India and North Korea are hitting the restart button on their relationship

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The North Korean embassy in New Delhi, India’s capital, does not look particularly inviting.

Housed in a nondescript two-storey building with fading white exteriors , the North Korean embassy is miles away, in all senses, from the swanky Chanakyapuri area where most diplomatic missions are located. The only real sign of movement around the building seems to be the flag fluttering weakly on the roof, which is also the only visible indicator of a North Korean presence.

In fact, the building was the subject of a thread on Reddit, a discussion platform, a few years ago. One user remarked, “This looks like an average coaching institute hostel in New Delhi”.

The dejected state of the embassy is reflective of the current ties between North Korea and India, who first established relations in 1973. However, this might all be about to change.

Following North Korea’s re-entry into the hallways of international diplomacy - marked by a handshake between the leaders of both the Koreas and visits by the US Secretary of State, Mike Pompeo - India seems ready to renew ties with the country.

On May 16th, the Ministry of External Affairs (MEA) announced that V.K. Singh, the minister of state for external affairs, had embarked on a two-day trip to North Korea- the first such visit by an Indian minister in two decades. The two sides agreed to collaborate in a number of spheres, including education, medicine, agriculture and the promotion of cultural practices like yoga.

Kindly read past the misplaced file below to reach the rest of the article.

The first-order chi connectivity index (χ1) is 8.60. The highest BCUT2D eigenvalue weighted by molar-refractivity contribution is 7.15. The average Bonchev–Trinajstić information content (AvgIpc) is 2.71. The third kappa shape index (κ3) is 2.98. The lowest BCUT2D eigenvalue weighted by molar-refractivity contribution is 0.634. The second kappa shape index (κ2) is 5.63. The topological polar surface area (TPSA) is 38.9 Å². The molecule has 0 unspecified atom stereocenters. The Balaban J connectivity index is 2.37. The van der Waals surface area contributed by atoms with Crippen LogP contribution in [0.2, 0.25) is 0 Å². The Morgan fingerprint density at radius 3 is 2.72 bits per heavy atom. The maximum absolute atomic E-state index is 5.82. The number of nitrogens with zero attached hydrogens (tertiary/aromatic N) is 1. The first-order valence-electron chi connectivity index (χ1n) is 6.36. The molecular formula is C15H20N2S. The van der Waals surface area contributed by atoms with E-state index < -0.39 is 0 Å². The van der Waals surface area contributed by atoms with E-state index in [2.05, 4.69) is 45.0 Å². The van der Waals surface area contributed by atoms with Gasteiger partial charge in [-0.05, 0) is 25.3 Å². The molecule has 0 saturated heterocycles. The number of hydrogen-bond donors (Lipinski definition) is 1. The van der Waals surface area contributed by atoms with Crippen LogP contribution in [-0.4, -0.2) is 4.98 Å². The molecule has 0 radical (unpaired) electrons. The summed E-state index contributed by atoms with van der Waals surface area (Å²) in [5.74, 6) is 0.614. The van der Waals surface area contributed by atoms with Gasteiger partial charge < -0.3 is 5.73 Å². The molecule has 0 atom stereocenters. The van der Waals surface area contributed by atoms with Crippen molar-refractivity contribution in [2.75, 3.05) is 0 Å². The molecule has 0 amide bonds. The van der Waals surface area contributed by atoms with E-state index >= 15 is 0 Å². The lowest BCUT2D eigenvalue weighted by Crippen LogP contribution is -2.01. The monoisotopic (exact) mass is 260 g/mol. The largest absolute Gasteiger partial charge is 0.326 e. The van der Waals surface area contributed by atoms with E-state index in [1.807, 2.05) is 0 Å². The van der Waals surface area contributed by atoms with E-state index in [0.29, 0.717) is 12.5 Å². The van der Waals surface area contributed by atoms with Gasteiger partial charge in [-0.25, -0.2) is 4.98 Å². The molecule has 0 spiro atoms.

The move was actually precipitated by India’s concern over Pakistan’s supposed access to North Korea’s missile technology, strategically phrased as “proliferation linkages in India’s neighbourhood”. The concerns weren’t unfounded. Pakistan and North Korea have a history of cooperation in nuclear technology. For it’s part, North Korea was said to have reassured India that there would be no threats to its security.

The pleasantries exchanged are a sign of progress, more so given the MEA’s condemnation of North Korea’s launch of a nuclear missile in July last year. A few months before, the Indian government had also cut all trade ties with the country, except for food and medicine, in compliance with a UN resolution. Trade between the two countries totalled $133.4 million in 2016-17, a paltry figure for India, but not insignificant for North Korea, since the former was it’s third-largest trading partner.

The visit by V.K. Singh is a tentative start to a renewed relationship. It could be given an even greater impetus if the proposed summit between Donald Trump and Kim Jong Un not only goes through, but proves to be successful in encouraging the denuclearisation of North Korea.

Perhaps then, the North Korean embassy in Delhi will get a makeover.
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